In six conscious dogs with chronic gastric and pancreatic fistulas we compared the action of different doses (20.25 to 81.0 nmol/kg/h) of the muscarinic M1-receptor antagonist telenzepine, the cholecystokinin (CCK) antagonist loxiglumide (2.5 to 10.0 mg/kg/h) and several combinations of both drugs on the pancreatic secretory response to intraduodenal perfusion of graded loads of tryptophan (0.37-10,0 mmol/h) given against a background of secretin (20.5 pmol/kg/h i.v.). Except for 20.25 nmol/kg/h telenzepine, all tested doses of telenzepine and/or loxiglumide decreased the 180-min integrated bicarbonate response to tryptophan by 55 to 119%. Except of 20.25 nmol/kg/h telenzepine and/or 2.5 mg/kg/h loxiglumide, all tested doses of telenzepine and/or loxiglumide inhibited the tryptophan stimulated integrated pancreatic protein response by 54 to 88%. While telenzepine mainly inhibited the bicarbonate and protein response to the lower loads of tryptophan (0.37- 1.1 mmol/h), loxiglumide decreased the response to all loads of tryptophan. The inhibition evoked by the combinations of telenzepine and loxiglumide was not significantly greater than that by single infusion of either drug. The CCK plasma levels basally and in response to tryptophan were not significantly altered by telenzepine and/or loxiglumide. These findings indicate that (1) both enteropancreatic cholinergic reflexes and the hormone CCK are mediators of the protein response to intraduodenal tryptophan, (2) enteropancreatic cholinergic reflexes are probably the dominant mediators of the response to low amounts of tryptophan, whereas CCK is the major mediator of the response to high loads of tryptophan, (3) the two mediators seem to act independently of each other, and (4) the release of CCK by intestinal tryptophan is not influenced by telenzepine or loxiglumide.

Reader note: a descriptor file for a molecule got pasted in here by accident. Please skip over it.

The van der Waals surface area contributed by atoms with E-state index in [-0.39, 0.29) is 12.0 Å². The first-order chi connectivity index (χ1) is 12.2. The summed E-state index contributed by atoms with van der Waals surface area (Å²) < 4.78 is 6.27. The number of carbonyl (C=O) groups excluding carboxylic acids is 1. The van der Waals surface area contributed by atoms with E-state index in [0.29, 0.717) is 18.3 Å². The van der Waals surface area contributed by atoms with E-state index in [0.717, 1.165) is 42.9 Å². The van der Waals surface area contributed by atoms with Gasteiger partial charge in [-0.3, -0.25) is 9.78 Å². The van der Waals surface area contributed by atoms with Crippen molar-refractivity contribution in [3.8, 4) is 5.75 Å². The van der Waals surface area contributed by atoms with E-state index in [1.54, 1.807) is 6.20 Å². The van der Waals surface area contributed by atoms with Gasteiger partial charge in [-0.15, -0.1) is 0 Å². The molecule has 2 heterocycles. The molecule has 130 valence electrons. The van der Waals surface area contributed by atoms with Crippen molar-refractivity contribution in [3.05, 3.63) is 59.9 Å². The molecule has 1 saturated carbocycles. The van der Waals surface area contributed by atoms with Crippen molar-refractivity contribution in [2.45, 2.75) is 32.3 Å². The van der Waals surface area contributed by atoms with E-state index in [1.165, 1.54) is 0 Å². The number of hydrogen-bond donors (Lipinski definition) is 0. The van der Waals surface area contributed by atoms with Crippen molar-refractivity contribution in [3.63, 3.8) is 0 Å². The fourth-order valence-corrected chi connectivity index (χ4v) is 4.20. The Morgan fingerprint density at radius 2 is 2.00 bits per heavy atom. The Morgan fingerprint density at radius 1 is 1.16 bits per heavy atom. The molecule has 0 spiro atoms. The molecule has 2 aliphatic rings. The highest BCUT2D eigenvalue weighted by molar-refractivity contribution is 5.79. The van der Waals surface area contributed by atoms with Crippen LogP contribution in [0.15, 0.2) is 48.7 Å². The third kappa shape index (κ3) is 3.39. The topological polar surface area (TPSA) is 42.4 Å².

- Pancreatic secretion
ASJC Scopus subject areas
- Internal Medicine
- Endocrinology, Diabetes and Metabolism